Wind Power Spurs Jobs, Income Gains At County Level

The authors didn’t intend it as an an analysis of the wind power production tax credit, but it’s hard not to see the results as one more argument to keep the PTC alive: Wind power reaches right down to the local level as an economic engine, boosting incomes and jobs in the counties where turbines go up, according to a new study.

“Taking into account factors influencing wind turbine location, we find an aggregate increase in county-level personal income and employment of approximately $11,000 and 0.5 jobs per megawatt of wind power capacity installed over the sample period of 2000 to 2008,” write researchers from the U.S. Department of Agriculture’s Eoconomic Research Service, Lawrence Berkeley National Laboratory and the National Renewable Energy Laboratory.

wind power economic impact

Wind farm near Lake Benton, Minn. (image via Shutterstock)

The authors said their study was unique in that it moved beyond project-level case studies as well as modeled input-output estimates and instead evaluated actual county-level impacts from the wind power development in 12 contiguous states in the central United States.

Nevertheless, the authors said, the results were in line with those seen using other analytical methods.

“These estimates appear broadly consistent with modeled input–output results, and translate to a median increase in total county personal income and employment of 0.2% and 0.4% for counties with installed wind power over the same period,” the authors write.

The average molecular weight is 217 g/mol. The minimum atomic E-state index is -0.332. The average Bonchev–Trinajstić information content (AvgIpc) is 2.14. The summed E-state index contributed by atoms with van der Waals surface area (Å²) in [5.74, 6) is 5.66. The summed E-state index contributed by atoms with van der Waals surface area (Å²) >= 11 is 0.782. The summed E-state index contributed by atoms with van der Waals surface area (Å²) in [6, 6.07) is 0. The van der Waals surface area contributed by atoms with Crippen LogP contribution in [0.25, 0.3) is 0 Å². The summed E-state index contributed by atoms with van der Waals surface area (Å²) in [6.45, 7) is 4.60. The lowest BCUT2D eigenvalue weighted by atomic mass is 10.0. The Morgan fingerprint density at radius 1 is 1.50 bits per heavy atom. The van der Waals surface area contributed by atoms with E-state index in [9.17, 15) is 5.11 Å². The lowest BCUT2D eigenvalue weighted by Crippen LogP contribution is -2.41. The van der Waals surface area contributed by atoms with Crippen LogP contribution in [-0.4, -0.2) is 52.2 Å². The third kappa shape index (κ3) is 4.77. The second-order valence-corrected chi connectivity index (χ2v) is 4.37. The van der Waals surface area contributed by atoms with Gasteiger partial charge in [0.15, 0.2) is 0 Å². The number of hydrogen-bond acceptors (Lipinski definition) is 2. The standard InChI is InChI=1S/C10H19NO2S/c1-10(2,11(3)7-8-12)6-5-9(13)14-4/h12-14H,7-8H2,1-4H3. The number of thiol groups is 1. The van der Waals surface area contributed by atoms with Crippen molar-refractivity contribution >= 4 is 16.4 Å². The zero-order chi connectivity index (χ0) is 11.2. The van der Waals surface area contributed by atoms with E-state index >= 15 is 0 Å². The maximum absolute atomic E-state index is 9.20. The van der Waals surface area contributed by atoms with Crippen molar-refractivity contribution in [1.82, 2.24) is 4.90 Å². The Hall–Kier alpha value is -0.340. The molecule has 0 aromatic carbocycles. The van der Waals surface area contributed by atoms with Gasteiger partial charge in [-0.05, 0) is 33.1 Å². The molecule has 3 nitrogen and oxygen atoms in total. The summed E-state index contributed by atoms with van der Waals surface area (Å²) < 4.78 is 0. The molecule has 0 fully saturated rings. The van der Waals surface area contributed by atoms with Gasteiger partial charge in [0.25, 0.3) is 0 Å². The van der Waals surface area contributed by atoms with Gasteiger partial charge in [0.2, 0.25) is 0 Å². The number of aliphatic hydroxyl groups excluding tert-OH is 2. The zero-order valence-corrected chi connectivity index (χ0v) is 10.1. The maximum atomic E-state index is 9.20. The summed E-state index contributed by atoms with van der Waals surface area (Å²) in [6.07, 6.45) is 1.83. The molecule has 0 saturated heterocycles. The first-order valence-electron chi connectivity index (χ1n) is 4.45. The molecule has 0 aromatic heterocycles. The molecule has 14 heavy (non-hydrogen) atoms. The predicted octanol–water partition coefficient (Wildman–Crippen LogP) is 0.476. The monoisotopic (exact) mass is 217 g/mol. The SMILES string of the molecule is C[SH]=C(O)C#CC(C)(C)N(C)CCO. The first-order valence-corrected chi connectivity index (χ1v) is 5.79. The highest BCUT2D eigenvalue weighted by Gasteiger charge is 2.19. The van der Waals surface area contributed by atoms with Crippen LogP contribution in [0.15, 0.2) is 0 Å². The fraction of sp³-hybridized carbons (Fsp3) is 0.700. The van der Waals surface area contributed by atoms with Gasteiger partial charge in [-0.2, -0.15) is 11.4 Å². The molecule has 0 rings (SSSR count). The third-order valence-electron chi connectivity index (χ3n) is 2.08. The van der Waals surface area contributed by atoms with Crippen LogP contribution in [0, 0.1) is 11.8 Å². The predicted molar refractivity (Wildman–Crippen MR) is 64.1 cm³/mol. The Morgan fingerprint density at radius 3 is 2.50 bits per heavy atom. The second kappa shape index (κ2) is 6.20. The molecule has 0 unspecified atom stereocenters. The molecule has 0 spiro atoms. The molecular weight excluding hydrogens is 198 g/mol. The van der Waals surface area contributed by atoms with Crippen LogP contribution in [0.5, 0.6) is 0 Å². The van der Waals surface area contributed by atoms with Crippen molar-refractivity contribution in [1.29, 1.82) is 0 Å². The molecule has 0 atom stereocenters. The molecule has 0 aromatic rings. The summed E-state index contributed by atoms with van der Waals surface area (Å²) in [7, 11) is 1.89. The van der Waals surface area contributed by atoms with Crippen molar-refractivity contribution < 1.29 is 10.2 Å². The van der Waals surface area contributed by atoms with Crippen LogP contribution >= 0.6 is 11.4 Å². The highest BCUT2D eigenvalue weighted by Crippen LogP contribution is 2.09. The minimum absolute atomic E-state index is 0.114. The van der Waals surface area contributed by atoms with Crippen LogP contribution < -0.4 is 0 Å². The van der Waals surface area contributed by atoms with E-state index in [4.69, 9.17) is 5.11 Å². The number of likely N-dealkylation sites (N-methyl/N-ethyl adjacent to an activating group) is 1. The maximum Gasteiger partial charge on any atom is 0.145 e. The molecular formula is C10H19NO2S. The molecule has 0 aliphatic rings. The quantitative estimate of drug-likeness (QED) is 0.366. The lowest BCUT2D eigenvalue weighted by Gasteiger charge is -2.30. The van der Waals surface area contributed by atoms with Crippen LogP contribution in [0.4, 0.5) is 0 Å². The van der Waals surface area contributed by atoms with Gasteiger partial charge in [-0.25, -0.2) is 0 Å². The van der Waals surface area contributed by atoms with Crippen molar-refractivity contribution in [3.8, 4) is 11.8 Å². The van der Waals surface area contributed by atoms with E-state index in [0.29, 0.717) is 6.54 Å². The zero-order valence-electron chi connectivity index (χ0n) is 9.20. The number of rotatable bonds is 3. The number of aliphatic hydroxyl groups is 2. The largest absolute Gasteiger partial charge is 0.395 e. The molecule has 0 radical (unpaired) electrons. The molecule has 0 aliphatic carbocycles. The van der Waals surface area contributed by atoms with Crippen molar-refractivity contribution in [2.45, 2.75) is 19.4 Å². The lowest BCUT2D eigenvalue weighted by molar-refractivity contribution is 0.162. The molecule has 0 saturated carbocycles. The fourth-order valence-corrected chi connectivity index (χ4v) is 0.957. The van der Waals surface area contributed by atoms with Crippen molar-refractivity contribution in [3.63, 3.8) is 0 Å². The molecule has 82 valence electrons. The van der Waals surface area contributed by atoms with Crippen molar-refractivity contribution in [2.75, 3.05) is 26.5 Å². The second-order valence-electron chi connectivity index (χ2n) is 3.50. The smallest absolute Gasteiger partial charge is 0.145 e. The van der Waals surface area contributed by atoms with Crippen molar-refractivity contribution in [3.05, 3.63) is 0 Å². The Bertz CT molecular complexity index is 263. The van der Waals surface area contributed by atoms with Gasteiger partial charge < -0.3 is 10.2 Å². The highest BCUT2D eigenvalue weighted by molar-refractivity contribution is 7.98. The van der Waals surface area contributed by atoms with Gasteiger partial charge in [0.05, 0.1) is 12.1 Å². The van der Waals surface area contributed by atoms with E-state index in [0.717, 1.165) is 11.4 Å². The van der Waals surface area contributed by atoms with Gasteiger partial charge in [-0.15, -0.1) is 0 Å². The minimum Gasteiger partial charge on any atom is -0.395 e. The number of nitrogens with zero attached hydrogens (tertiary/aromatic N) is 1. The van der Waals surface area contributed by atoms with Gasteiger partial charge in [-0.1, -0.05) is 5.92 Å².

wind power economic impact

12-state study area (image via Lawrence Berkeley National Laboratory)

The overriding argument for wind power, of course, is that it can be a significant source of clean power, helping move the world off climate-damaging fossil fuels. But the economic piece is important as well in a time of steady but frustratingly modest improvements in the U.S. jobs picture.

That’s why the National Resources Defense Council, which supports wind for environmental reasons, recently backed research into the economic impact of wind power development.

Sports columnist, newspaper desk guy, website managing editor, wine-industry PR specialist, freelance writer—Pete Danko’s career in media has covered a lot of terrain. The constant along the way has been a fierce dedication to knowing the story and getting it right. Danko's work has appeared in Wired, The New York Times, San Francisco Chronicle and elsewhere.

    • GeorgeS

      We are getting there. China and Europe will force our hand and make us invest more in wind energy.